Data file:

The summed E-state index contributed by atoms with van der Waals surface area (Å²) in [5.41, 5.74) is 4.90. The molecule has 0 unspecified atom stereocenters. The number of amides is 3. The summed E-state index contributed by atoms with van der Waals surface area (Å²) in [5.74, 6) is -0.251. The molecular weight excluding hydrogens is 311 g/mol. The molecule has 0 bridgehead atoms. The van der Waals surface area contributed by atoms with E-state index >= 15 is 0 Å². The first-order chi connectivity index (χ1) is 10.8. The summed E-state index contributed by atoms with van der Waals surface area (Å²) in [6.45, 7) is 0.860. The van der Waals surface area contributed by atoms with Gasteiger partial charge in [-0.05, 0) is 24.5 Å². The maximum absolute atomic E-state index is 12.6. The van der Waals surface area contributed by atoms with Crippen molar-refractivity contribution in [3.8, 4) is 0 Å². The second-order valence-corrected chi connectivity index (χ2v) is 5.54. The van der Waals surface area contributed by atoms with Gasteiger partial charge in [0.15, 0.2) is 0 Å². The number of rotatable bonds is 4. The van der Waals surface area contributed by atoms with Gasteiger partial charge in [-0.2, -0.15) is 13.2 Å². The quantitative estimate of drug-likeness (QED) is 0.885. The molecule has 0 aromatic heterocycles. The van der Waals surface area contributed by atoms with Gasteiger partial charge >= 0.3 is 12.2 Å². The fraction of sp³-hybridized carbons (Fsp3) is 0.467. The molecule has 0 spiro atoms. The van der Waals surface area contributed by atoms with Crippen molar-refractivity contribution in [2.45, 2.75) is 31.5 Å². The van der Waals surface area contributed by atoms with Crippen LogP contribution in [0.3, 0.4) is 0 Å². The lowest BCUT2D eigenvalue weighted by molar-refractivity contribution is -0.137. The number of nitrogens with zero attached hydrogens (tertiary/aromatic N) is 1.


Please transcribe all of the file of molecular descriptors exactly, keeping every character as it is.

The summed E-state index contributed by atoms with van der Waals surface area (Å²) in [5.41, 5.74) is 4.90. The molecule has 0 unspecified atom stereocenters. The number of amides is 3. The summed E-state index contributed by atoms with van der Waals surface area (Å²) in [5.74, 6) is -0.251. The molecular weight excluding hydrogens is 311 g/mol. The molecule has 0 bridgehead atoms. The van der Waals surface area contributed by atoms with E-state index >= 15 is 0 Å². The first-order chi connectivity index (χ1) is 10.8. The summed E-state index contributed by atoms with van der Waals surface area (Å²) in [6.45, 7) is 0.860. The van der Waals surface area contributed by atoms with Gasteiger partial charge in [-0.05, 0) is 24.5 Å². The maximum absolute atomic E-state index is 12.6. The van der Waals surface area contributed by atoms with Crippen molar-refractivity contribution in [3.8, 4) is 0 Å². The second-order valence-corrected chi connectivity index (χ2v) is 5.54. The van der Waals surface area contributed by atoms with Gasteiger partial charge in [0.15, 0.2) is 0 Å². The number of rotatable bonds is 4. The van der Waals surface area contributed by atoms with Gasteiger partial charge in [-0.2, -0.15) is 13.2 Å². The quantitative estimate of drug-likeness (QED) is 0.885. The molecule has 0 aromatic heterocycles. The van der Waals surface area contributed by atoms with Gasteiger partial charge >= 0.3 is 12.2 Å². The fraction of sp³-hybridized carbons (Fsp3) is 0.467. The molecule has 0 spiro atoms. The van der Waals surface area contributed by atoms with Crippen molar-refractivity contribution in [2.45, 2.75) is 31.5 Å². The van der Waals surface area contributed by atoms with Crippen LogP contribution in [0.3, 0.4) is 0 Å². The lowest BCUT2D eigenvalue weighted by molar-refractivity contribution is -0.137. The number of nitrogens with zero attached hydrogens (tertiary/aromatic N) is 1.